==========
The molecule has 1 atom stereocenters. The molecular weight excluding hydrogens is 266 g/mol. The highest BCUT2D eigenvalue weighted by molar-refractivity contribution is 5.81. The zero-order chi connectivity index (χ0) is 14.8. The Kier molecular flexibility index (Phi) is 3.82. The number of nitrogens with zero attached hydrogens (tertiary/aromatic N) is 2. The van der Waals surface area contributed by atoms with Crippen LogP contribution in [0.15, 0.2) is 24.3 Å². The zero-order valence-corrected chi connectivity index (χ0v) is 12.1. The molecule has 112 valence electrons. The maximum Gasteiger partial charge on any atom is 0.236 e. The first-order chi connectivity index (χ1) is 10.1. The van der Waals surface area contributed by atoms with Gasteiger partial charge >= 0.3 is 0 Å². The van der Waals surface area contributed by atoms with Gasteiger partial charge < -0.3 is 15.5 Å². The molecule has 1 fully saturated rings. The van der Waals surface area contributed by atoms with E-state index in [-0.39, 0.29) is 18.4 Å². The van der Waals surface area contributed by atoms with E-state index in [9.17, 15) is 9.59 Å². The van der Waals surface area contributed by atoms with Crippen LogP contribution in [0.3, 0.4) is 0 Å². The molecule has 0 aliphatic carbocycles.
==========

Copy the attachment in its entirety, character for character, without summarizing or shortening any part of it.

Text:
The molecule has 1 atom stereocenters. The molecular weight excluding hydrogens is 266 g/mol. The highest BCUT2D eigenvalue weighted by molar-refractivity contribution is 5.81. The zero-order chi connectivity index (χ0) is 14.8. The Kier molecular flexibility index (Phi) is 3.82. The number of nitrogens with zero attached hydrogens (tertiary/aromatic N) is 2. The van der Waals surface area contributed by atoms with Crippen LogP contribution in [0.15, 0.2) is 24.3 Å². The zero-order valence-corrected chi connectivity index (χ0v) is 12.1. The molecule has 112 valence electrons. The maximum Gasteiger partial charge on any atom is 0.236 e. The first-order chi connectivity index (χ1) is 10.1. The van der Waals surface area contributed by atoms with Gasteiger partial charge >= 0.3 is 0 Å². The van der Waals surface area contributed by atoms with Gasteiger partial charge < -0.3 is 15.5 Å². The molecule has 1 fully saturated rings. The van der Waals surface area contributed by atoms with E-state index in [-0.39, 0.29) is 18.4 Å². The van der Waals surface area contributed by atoms with E-state index in [9.17, 15) is 9.59 Å². The van der Waals surface area contributed by atoms with Crippen LogP contribution in [0.3, 0.4) is 0 Å². The molecule has 0 aliphatic carbocycles.